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Iowa Interstate Railroad invests millions in fleet


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A poor economic climate and high gasoline prices have kept one segment of the transportation industry on track and moving right along.

“The railroad industry is on very sound economic footing,” said Kelly Donley, vice president of communications for the Association of American Railroads. “The railroad companies are able to capitalize on the cost of shipping goods, because it is so much more efficient by rail. With fuel prices, it has made a lot of shippers look freshly at railroads and how efficiently and effectively they can move goods.”

Iowa Interstate Railroad Ltd. (IAIS) President Dennis Miller echoed Donley, claiming the railroads’ lead in the transportation industry happened just five years ago.

“The rail industry went through some kind of a renaissance about five years ago when the price of oil started to rise,” he said. “When fuel started to rise, we saw more trucking companies come to the rail. More shippers elected to ship products by rail rather than truck. It’s been a very good five years.”

Donley and Miller said one ton of freight can be transported 436 miles on just one gallon of fuel when moved by rail, and Miller noted that an average train from the Quad Cities to Chicago pulls approximately 10,000 to 12,000 tons of freight.

“Railroad is the most efficient means,” Miller said.

Recently, IAIS made a multimillion-dollar investment that Miller said will make hauling freight even more efficient; IAIS purchased 12 brand-new General Electric Evolution Series locomotives. The new GE ES44AC locomotives, which cost $2.5 million each, are 18 percent more fuel efficient than other alternatives that IAIS looked into. Miller said one of the new 4,400-horsepower units will pull a train equivalent to what two or three of its current units can handle.

“The main reason we bought them was because just looking at the volume of business that we currently run, it made sense to go with the higher horsepower, newer locomotive, versus buying 20 to 30 used locomotives that burn more fuel,” he said.

As a result of the purchase, IAIS has upgraded its fleet from secondhand locomotives only to a mix of new and used.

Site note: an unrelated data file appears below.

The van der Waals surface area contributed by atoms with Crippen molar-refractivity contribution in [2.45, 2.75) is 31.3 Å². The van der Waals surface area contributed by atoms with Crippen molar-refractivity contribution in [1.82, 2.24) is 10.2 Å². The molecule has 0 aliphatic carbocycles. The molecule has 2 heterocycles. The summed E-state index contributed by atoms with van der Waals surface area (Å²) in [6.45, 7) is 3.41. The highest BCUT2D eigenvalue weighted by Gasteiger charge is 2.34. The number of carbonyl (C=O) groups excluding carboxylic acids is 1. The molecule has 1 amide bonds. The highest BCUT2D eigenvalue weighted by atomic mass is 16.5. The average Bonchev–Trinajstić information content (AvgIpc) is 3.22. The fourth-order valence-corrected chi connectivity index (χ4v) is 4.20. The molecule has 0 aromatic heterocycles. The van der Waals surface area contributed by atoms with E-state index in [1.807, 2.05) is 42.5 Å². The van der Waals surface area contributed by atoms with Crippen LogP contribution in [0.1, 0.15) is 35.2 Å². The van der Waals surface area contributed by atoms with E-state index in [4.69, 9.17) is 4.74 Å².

“We just sold five older ones and added 12 new ones, and eventually will go from a fleet of 40 to 26,” Miller said, noting that a brand-new locomotive pulls nearly three times as much freight as a used one and will last a long time.

“They last years and years and years,” he said. “They never die.”

Miller explained that a new locomotive can last more than 50 years before it is torn down to the frame, refurbished and used again, pointing out that the IAIS has never before invested in new locomotives, at least during his tenure.

“For that amount of money, I hope it is not too often,” he joked.

As of last week, IAIS had five GE ES44AC locomotives in service and had just received its sixth. Miller said the locomotives, which are built in Erie, Pa., are sent to Kansas City after they are manufactured to get painted, and from there, are sent to Davenport to be inspected and put into service.

“We hope to have all 12 here within the next three weeks,” Miller said.

However, investing in costly locomotives isn’t just an Iowa thing, Dunley explained.

“All of (the railroads) are rotating them into their networks just as fast as they can,” Dunley said. “There is probably a backlog in locomotive production.”

But when asked whether IAIS had to wait to receive its new locomotives, Miller said it actually received its shipment earlier then planned. He said that because IAIS was requesting such a small number of locomotives, GE Transportation Systems just tacked the order onto a larger CSX Corp. Inc. order.

“(GE Transportation Systems) might have had a couple hundred that they were building (for CSX), so building 12 more wasn’t an issue,” Miller said.

However, Miller said that with the demand for rail transportation increasing, he believes that a backlog of production is not an unlikely scenario.

Donley believes that the heightened demand for rail transportation could lead to an even bigger problem: limited rail capacity.

“On the horizon what’s looming is the demand for freight transportation, which is expected to rise by 88 percent between 2001 and 2035,” she said. “And railroads will soon reach a tipping point in terms of rail capacity. So they will need to invest substantially to expand their infrastructure, and that is a challenge.”

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